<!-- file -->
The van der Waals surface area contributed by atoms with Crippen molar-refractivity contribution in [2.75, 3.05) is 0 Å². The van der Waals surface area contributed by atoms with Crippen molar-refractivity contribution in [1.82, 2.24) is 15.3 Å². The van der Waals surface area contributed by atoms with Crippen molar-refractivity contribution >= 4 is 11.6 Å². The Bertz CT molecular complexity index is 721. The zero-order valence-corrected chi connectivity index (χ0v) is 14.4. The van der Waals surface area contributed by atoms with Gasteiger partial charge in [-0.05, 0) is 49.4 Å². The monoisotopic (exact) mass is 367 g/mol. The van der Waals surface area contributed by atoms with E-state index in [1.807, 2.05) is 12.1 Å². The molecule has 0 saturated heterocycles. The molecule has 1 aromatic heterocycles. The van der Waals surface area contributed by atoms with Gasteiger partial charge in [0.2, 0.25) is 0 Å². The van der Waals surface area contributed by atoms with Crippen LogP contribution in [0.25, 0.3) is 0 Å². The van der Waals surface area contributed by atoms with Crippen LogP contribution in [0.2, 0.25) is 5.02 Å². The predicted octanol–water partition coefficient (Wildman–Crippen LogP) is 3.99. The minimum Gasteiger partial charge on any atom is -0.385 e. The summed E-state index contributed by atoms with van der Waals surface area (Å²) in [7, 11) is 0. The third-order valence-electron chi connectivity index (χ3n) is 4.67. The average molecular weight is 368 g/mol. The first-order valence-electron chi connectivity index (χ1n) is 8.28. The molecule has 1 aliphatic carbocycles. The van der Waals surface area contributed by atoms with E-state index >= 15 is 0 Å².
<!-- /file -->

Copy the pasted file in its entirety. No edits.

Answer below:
The van der Waals surface area contributed by atoms with Crippen molar-refractivity contribution in [2.75, 3.05) is 0 Å². The van der Waals surface area contributed by atoms with Crippen molar-refractivity contribution in [1.82, 2.24) is 15.3 Å². The van der Waals surface area contributed by atoms with Crippen molar-refractivity contribution >= 4 is 11.6 Å². The Bertz CT molecular complexity index is 721. The zero-order valence-corrected chi connectivity index (χ0v) is 14.4. The van der Waals surface area contributed by atoms with Gasteiger partial charge in [-0.05, 0) is 49.4 Å². The monoisotopic (exact) mass is 367 g/mol. The van der Waals surface area contributed by atoms with E-state index in [1.807, 2.05) is 12.1 Å². The molecule has 0 saturated heterocycles. The molecule has 1 aromatic heterocycles. The van der Waals surface area contributed by atoms with Gasteiger partial charge in [0.2, 0.25) is 0 Å². The van der Waals surface area contributed by atoms with Crippen LogP contribution in [0.25, 0.3) is 0 Å². The van der Waals surface area contributed by atoms with Crippen LogP contribution in [0.2, 0.25) is 5.02 Å². The predicted octanol–water partition coefficient (Wildman–Crippen LogP) is 3.99. The minimum Gasteiger partial charge on any atom is -0.385 e. The summed E-state index contributed by atoms with van der Waals surface area (Å²) in [7, 11) is 0. The third-order valence-electron chi connectivity index (χ3n) is 4.67. The average molecular weight is 368 g/mol. The first-order valence-electron chi connectivity index (χ1n) is 8.28. The molecule has 1 aliphatic carbocycles. The van der Waals surface area contributed by atoms with E-state index >= 15 is 0 Å².